Curator Patrick Rodgers pushed the glass door to the Rosenbach’s latest exhibition open a week early. But perhaps the lack of frantic all-nighters to get “Dreadful Things Happen” up is to be expected: This is the third exhibition of Maurice Sendak’s work at the museum in less than a year. If anyone knows how to present this artist, it’s the Rosenbach.
Plus, Sendak himself is a fastidious chronicler of his own work. “He saves everything. He’s a really amazing archivist,” says Rodgers, standing amidst 20 or so original sketches by the now 82-year-old illustrator. “Like ‘Where the Wild Things Are,’ he had a preliminary drawing of that in 1955, didn’t know what to do with it, but held on to it until the ’60s. But when he’s finished a project, he sends the file to us.”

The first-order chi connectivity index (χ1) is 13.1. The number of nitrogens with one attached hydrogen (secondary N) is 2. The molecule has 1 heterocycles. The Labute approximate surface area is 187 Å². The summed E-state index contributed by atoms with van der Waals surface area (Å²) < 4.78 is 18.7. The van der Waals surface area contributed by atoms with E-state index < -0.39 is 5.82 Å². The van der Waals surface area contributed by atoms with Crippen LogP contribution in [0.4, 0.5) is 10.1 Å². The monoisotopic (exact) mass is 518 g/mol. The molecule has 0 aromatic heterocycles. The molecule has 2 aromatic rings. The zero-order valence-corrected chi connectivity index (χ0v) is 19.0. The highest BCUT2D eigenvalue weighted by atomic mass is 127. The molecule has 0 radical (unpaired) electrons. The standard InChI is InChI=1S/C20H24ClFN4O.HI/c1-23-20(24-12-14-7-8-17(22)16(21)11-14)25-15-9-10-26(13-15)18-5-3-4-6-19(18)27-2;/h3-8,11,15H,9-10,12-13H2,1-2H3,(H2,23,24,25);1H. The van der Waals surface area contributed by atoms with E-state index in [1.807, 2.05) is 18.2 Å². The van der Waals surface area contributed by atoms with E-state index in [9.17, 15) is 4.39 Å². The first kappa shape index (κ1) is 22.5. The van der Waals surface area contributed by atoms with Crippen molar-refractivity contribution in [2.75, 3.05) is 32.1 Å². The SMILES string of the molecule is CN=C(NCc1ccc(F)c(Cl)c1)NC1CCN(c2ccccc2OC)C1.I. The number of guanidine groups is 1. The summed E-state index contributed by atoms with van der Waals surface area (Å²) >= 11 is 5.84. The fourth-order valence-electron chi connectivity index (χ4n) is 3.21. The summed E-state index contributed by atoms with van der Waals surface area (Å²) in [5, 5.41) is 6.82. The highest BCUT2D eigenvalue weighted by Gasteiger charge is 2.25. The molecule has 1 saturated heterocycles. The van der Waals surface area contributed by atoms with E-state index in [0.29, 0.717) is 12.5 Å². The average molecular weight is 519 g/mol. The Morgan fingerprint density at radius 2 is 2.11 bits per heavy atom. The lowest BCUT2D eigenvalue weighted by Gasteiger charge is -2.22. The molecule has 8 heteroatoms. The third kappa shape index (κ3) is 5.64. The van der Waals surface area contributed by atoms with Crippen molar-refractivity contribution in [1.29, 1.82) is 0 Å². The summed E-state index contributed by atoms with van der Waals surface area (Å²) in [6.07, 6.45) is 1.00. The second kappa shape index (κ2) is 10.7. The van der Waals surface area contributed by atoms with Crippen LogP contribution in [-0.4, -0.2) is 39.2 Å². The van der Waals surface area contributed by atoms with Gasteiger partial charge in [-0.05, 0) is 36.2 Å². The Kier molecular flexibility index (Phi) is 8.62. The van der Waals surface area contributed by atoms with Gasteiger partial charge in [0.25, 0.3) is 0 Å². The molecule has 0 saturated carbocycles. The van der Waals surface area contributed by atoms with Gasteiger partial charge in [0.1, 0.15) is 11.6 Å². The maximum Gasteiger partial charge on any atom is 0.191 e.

Which, over the years, has added up to around 10,000 drawings.
This latest selection of Sendak’s work focuses on one of his primary influences: classic 19th-century Grimm tales such as “Hansel and Gretel” and “Snow White.” “Literature can be hard to display. You put a book in a case, and it can be tough to connect with it,” says Rodgers. “But here I can see [Sendak’s] thumb prints. You get the idea that it’s his art: It’s a mess, he’s working on it and he’s trying to get it down.”
If you go
‘Dreadful Things Happen’
Runs through October
Rosenbach Museum and Library